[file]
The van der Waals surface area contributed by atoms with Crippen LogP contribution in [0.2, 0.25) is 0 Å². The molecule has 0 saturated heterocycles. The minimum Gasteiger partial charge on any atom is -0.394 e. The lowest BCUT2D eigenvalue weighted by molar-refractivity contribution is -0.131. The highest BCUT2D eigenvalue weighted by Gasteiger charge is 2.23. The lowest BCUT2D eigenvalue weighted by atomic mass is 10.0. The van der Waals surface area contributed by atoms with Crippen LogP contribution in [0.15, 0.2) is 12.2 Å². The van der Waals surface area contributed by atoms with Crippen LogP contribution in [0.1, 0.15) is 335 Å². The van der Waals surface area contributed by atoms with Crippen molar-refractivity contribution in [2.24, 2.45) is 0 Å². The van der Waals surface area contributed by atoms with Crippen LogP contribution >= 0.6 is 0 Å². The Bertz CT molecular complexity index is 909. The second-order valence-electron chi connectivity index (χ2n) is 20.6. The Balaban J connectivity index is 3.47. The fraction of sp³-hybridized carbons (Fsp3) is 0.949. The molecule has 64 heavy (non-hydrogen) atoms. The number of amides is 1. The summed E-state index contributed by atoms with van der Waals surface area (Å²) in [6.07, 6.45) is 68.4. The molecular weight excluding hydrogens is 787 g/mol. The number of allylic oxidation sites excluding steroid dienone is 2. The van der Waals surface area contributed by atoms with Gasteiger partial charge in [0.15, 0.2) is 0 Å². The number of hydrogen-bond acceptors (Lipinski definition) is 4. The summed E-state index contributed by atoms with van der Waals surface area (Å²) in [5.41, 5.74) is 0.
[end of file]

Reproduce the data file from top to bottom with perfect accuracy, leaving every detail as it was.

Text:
The van der Waals surface area contributed by atoms with Crippen LogP contribution in [0.2, 0.25) is 0 Å². The molecule has 0 saturated heterocycles. The minimum Gasteiger partial charge on any atom is -0.394 e. The lowest BCUT2D eigenvalue weighted by molar-refractivity contribution is -0.131. The highest BCUT2D eigenvalue weighted by Gasteiger charge is 2.23. The lowest BCUT2D eigenvalue weighted by atomic mass is 10.0. The van der Waals surface area contributed by atoms with Crippen LogP contribution in [0.15, 0.2) is 12.2 Å². The van der Waals surface area contributed by atoms with Crippen LogP contribution in [0.1, 0.15) is 335 Å². The van der Waals surface area contributed by atoms with Crippen molar-refractivity contribution in [2.24, 2.45) is 0 Å². The van der Waals surface area contributed by atoms with Crippen LogP contribution >= 0.6 is 0 Å². The Bertz CT molecular complexity index is 909. The second-order valence-electron chi connectivity index (χ2n) is 20.6. The Balaban J connectivity index is 3.47. The fraction of sp³-hybridized carbons (Fsp3) is 0.949. The molecule has 64 heavy (non-hydrogen) atoms. The number of amides is 1. The summed E-state index contributed by atoms with van der Waals surface area (Å²) in [6.07, 6.45) is 68.4. The molecular weight excluding hydrogens is 787 g/mol. The number of allylic oxidation sites excluding steroid dienone is 2. The van der Waals surface area contributed by atoms with Gasteiger partial charge in [0.15, 0.2) is 0 Å². The number of hydrogen-bond acceptors (Lipinski definition) is 4. The summed E-state index contributed by atoms with van der Waals surface area (Å²) in [5.41, 5.74) is 0.